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More and more people are starting to realize that the "Emperor (529 Plans) has no clothes."
And that cash value life insurance as a college savings tool is a better option...
"Brian Solik switched. The former stockbroker,
a father of five in Toms River NJ, stopped
funding the three 529 plans he'd set up for his
oldest kids in 2008 when the plans suffered large
losses in the stock market's crash. Now, as an
independent financial adviser and founder of
Wealth Preservation Strategies, he prefers using
the cash value of life insurance policies for
college savings - a strategy he learned about after
leaving the brokerage industry.
A big reason for the switch? Some life policies allow quite conservative investments, he says. "Since my oldest child will be going to college in four years, I don't want to incur any more investment losses to our family's college savings."
(Reuters) - Will the baby boomers be the only generation to retire with 401(k) plans? It could happen. Last week many of the nation's biggest thinkers on retirement got together in a Senate hearing room to discuss the future of pensions and retirement. There were representatives of unions, employers, financial services providers, government agencies and consumer groups. And the only thing they all seemed to agree on was this: The 401(k) plan has been sort of a failure.
Those are strong words, and probably overstate the case. Current and future retirees now have some $4.3 trillion for retirement that wouldn't be there if it weren't for their 401(k) and other defined contribution accounts, so it's hard to declare them a complete failure.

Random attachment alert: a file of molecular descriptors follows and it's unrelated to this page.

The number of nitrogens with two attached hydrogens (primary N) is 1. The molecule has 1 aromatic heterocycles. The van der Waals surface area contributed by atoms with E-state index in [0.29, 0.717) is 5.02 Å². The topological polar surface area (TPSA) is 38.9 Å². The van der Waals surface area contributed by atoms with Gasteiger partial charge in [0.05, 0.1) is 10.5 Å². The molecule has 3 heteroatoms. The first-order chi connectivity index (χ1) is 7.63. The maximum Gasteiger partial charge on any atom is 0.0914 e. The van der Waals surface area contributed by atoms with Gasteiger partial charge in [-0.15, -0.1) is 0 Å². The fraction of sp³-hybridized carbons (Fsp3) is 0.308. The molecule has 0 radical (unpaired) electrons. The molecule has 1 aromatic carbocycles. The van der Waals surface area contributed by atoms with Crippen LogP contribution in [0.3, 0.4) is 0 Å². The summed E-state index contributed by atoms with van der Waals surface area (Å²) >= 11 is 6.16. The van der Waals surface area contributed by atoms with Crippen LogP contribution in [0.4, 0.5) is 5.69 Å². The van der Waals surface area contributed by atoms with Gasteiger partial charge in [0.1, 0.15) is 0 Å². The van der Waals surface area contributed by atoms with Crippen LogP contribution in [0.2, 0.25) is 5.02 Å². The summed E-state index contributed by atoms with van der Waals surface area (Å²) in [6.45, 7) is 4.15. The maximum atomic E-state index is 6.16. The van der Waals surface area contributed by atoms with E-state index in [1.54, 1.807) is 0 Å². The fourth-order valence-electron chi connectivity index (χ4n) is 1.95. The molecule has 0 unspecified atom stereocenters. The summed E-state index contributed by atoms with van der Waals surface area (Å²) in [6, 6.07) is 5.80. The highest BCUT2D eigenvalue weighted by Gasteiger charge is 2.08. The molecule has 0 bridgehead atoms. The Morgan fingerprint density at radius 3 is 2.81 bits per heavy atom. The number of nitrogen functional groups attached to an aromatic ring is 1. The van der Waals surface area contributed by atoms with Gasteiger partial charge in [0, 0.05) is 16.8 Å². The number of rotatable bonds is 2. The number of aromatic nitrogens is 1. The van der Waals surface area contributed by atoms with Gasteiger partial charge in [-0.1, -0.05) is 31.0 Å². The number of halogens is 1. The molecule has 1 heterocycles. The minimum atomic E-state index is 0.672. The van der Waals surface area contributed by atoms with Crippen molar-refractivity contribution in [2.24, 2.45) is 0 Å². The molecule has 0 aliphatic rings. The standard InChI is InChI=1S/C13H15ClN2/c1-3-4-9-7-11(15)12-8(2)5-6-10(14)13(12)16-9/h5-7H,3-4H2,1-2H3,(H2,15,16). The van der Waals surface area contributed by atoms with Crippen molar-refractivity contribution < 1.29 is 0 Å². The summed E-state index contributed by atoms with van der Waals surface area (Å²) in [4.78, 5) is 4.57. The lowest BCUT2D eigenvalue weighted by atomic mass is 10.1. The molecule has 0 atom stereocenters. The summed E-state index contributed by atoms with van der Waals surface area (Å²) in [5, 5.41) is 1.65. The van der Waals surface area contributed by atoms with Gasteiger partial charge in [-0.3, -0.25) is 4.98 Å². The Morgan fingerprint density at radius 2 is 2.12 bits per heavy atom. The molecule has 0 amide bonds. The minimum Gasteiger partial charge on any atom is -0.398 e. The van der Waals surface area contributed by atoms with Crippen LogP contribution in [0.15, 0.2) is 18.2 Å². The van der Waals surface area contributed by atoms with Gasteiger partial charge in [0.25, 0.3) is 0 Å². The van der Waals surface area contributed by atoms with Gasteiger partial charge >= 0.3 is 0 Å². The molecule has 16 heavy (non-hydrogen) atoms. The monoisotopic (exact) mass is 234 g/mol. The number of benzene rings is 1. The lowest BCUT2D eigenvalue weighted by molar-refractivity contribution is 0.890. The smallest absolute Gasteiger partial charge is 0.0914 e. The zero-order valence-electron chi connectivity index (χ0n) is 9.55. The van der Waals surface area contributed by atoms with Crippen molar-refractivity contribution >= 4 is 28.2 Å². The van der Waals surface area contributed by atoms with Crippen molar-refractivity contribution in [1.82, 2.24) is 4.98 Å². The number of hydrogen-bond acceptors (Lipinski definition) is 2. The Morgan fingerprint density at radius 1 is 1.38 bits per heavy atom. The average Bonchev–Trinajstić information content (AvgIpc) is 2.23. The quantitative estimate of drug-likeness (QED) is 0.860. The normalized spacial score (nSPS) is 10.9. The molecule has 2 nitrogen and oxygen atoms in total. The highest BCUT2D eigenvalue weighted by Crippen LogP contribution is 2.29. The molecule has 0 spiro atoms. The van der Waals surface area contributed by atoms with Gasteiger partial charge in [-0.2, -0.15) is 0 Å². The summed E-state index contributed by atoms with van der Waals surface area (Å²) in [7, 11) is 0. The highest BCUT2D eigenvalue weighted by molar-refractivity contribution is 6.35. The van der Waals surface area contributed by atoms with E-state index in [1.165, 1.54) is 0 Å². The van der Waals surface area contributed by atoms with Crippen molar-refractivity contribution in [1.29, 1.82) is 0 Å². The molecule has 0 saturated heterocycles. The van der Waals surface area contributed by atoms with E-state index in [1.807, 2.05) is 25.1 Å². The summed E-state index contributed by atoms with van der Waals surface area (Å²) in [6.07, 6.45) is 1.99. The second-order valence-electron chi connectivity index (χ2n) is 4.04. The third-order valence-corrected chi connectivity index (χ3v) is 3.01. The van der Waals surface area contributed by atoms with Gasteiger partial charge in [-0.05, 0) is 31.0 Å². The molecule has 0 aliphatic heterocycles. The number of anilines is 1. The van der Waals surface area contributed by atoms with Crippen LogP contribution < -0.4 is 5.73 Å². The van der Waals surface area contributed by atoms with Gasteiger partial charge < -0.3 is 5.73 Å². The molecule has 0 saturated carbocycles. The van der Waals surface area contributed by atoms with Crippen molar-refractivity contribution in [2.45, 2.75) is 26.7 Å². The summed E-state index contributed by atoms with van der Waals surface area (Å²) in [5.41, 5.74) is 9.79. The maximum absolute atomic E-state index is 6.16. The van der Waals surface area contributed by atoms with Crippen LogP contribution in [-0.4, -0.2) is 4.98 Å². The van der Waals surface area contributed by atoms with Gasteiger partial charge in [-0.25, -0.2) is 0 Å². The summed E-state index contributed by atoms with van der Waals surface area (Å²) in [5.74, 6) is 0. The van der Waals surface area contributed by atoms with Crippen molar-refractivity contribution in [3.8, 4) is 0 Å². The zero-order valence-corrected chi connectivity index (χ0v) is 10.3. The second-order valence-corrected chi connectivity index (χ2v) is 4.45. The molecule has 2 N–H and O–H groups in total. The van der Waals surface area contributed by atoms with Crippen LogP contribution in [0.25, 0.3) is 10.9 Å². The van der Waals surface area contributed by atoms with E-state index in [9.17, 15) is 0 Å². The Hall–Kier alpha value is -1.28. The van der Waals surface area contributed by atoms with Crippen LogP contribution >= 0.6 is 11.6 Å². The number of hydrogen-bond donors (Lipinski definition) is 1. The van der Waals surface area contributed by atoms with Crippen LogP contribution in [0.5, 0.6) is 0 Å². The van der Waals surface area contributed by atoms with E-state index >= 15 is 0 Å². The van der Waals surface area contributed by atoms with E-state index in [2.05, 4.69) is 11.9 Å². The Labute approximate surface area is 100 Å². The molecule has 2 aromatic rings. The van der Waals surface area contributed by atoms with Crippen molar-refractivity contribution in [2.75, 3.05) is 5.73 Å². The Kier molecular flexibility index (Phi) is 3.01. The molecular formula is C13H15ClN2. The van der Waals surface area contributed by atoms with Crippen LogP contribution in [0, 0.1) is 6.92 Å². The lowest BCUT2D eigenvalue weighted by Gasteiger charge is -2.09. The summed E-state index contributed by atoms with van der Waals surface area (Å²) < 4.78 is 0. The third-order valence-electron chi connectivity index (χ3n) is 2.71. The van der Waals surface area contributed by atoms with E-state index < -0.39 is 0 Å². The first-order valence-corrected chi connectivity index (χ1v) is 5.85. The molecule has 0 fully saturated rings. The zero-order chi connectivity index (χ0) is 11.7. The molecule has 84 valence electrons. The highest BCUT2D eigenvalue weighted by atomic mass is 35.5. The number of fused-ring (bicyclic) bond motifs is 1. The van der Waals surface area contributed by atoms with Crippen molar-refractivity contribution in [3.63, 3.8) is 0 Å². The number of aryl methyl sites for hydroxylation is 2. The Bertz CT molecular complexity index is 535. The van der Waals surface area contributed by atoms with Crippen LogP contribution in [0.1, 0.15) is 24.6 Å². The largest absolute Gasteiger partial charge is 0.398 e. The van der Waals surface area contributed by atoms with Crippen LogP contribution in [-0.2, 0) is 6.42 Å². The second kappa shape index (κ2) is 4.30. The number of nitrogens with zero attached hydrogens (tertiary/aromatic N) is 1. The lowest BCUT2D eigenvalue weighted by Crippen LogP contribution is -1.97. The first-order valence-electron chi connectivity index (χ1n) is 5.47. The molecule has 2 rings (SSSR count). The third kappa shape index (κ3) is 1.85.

When U.S. News & World Report debuted its list of "America's Best Colleges" nearly 30 years ago, the magazine hoped its college rankings would be a game-changer for students and families. But arguably, they've had a much bigger effect on colleges themselves.
Yes, students and families still buy the guide and its less famous competitors by the hundreds of thousands, and still care about a college's reputation. But it isn't students who obsess over every incremental shift on the rankings scoreboard, and who regularly embarrass themselves in the process. It's colleges. It's colleges that have spent billions on financial aid for high-scoring students who don't actually need the money, motivated at least partly by the quest for rankings glory.